6 Myths about Urinary Tract Infections
A urinary tract infection (UTI) may cause various unpleasant symptoms and health problems. This illness manifests in the urinary tract and may affect the kidneys, urethra, or bladder. In more extreme circumstances, it may simultaneously affect all of these systems. Due to the length of their uterus relative to their urethra, women are more likely to suffer from UTIs. Despite their prevalence among females, UTIs continue to be surrounded by myths and disinformation. With Park Avenue Urogynecology, you can get the treatment you deserve if you are dealing with a UTI and clear some of the following myths:
- A UTI is not a significant health concern
Urinary tract infections are rarely life-threatening but may cause significant side effects. You got it correctly! Treating a UTI is possible. However, failing to do so might result in renal damage. The kidneys will become permanently damaged as the illness spreads. Seek help right away if you experience recurring pain in that area.
- A UTI is an STD
Women are more at risk for acquiring UTIs because of their sexual behavior. Contrary to popular belief, this is not an STD. Sexual activities may create irritations and mild infections in women, which can lead to a severe case of UTI. UTI-causing bacteria may easily migrate up the urinary system due to the small distance between the anus and the urethra, which is exacerbated by increased activity in the genital region.
However, having intercourse neither causes nor transmits UTIs and is thus not infectious. Women should urinate soon to eliminate any microorganisms that may have entered the urethra or bladder during sexual activity. The genital region should be cleaned before and after sexual activity.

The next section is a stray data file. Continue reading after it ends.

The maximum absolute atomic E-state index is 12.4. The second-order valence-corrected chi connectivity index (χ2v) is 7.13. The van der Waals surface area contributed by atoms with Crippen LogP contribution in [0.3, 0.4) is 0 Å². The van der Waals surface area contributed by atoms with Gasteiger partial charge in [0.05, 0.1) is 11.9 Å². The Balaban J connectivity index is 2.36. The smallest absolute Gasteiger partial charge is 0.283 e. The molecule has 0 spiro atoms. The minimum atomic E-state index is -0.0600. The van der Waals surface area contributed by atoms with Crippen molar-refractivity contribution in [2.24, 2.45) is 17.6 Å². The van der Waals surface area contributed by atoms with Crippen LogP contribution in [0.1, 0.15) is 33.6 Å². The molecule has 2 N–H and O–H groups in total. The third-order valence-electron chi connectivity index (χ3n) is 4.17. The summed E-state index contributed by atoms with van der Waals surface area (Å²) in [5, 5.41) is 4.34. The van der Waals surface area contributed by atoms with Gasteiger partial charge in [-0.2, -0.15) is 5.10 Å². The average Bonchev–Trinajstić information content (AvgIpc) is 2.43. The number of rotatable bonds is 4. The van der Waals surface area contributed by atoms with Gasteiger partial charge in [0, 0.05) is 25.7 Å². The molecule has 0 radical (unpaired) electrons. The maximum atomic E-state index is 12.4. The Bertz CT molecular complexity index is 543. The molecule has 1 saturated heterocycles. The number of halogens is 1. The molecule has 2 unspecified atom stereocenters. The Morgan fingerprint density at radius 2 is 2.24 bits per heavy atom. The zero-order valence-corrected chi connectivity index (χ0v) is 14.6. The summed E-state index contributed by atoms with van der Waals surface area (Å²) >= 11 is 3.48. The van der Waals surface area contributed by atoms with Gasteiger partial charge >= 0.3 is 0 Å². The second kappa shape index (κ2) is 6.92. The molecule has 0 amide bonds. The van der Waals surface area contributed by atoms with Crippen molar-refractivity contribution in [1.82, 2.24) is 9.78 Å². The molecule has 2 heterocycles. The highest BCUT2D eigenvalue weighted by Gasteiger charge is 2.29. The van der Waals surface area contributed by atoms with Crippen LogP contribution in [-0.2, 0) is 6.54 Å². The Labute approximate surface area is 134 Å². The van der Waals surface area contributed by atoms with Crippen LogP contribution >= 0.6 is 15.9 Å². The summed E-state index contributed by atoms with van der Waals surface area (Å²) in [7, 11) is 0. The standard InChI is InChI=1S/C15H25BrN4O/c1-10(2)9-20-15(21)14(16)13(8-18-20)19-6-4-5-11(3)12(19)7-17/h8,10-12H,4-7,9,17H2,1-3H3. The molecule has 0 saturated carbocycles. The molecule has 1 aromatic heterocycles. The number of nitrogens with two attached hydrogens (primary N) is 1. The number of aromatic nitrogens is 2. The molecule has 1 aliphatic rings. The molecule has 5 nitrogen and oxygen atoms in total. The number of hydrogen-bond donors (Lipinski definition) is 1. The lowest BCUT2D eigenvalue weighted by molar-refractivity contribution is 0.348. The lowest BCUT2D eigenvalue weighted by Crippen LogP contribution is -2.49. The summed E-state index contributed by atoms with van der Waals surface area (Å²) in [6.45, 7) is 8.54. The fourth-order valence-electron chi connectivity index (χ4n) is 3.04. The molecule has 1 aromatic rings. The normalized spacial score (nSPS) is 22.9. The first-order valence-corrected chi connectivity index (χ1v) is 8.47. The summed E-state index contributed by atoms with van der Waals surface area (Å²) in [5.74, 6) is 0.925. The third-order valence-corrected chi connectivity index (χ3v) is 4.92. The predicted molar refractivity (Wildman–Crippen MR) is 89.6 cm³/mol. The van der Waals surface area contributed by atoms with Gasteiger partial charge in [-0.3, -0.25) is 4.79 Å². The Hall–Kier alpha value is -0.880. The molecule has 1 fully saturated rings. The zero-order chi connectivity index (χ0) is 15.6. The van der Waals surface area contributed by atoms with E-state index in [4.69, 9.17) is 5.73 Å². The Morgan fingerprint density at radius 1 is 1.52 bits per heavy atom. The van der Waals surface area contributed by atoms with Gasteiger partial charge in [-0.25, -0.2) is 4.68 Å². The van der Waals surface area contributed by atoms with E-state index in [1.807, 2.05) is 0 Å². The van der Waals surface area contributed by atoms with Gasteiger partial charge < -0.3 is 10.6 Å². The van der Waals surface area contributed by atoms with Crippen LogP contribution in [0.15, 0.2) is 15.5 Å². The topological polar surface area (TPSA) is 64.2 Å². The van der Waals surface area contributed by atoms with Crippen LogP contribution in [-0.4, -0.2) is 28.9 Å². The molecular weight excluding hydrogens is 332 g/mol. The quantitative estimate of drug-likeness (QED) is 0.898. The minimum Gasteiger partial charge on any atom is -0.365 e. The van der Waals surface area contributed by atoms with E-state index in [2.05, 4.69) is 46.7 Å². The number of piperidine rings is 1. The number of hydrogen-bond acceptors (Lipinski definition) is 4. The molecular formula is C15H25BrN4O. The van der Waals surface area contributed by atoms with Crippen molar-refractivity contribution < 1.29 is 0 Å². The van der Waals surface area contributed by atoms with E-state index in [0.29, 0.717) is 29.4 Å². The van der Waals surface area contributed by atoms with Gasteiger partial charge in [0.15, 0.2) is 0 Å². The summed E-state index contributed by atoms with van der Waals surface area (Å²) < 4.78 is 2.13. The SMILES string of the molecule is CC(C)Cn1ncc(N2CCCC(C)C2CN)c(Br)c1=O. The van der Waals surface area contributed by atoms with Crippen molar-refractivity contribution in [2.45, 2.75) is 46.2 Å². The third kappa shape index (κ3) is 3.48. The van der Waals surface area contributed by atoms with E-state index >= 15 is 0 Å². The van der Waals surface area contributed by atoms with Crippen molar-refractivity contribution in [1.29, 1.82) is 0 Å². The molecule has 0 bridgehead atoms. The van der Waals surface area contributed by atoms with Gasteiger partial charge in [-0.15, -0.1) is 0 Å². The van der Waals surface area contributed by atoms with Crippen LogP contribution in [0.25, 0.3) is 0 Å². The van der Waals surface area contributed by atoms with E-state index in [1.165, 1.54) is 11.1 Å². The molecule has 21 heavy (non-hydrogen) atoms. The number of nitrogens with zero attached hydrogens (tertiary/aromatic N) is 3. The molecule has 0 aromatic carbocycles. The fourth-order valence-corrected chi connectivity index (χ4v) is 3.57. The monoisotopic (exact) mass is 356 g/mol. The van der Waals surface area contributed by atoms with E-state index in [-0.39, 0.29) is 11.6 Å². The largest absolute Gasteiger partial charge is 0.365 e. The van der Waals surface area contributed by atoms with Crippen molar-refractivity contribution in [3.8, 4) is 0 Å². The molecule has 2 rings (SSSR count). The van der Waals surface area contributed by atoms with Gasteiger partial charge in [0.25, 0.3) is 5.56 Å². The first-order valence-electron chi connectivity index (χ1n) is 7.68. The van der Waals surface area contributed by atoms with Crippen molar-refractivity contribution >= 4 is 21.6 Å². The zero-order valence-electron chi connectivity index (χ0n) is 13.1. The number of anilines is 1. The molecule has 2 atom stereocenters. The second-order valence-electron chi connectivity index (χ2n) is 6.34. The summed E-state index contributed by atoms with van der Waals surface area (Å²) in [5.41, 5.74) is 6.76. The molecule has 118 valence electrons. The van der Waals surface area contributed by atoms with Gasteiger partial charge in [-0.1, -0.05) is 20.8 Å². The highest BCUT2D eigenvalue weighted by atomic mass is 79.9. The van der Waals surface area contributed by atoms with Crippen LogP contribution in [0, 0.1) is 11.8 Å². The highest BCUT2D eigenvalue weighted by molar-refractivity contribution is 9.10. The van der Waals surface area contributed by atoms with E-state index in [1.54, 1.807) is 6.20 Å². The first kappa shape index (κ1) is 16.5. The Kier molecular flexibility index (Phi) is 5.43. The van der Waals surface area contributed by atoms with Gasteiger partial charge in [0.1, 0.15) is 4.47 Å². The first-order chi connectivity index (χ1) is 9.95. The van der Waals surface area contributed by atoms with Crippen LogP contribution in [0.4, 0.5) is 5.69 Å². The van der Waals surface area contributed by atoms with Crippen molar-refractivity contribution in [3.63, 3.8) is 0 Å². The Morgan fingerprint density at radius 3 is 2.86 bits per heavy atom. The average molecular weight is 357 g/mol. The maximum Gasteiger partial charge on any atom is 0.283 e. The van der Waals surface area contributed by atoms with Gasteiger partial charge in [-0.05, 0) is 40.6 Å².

- Only females can get a UTI
Similarly, urinary tract infections (UTIs) may affect men, albeit they are far less prevalent. Forty-fifty percent of women will have a UTI at some point in their lives, whereas only 12% of males will. It is due to how the female urinary system is built.
- A UTI will not heal on its own
Research shows that between 25 and 42 percent of women with an uncomplicated UTI may get well without medicines. However, a UTI that goes untreated has the potential to become a life-threatening illness. If you suspect you have a UTI, it is best to be checked out by a doctor.
- UTIs are linked to the use of cranberry juice
Drinking cranberry juice to avoid a UTI is not supported by substantial research. The juice’s efficacy in preventing UTIs cannot be guaranteed. Before taking it, you should see your doctor.
- You definitely have a UTI if you are experiencing painful urinating
Common symptoms of a urinary tract infection (UTI) include a burning feeling during urination. It leads patients to attribute the symptom to a UTI automatically. However, this might also signify a yeast infection, vaginitis, or a sexually transmitted disease like chlamydia, genital herpes, or gonorrhea. As a result, it is best to be checked out by a doctor as soon as possible if you have discomfort during urinating.
When it comes to your health, you can’t leave anything to chance. If you or your loved one is dealing with a UTI, ensure you get help from a reputable provider. Likewise, identify the facts from myths to determine a way forward.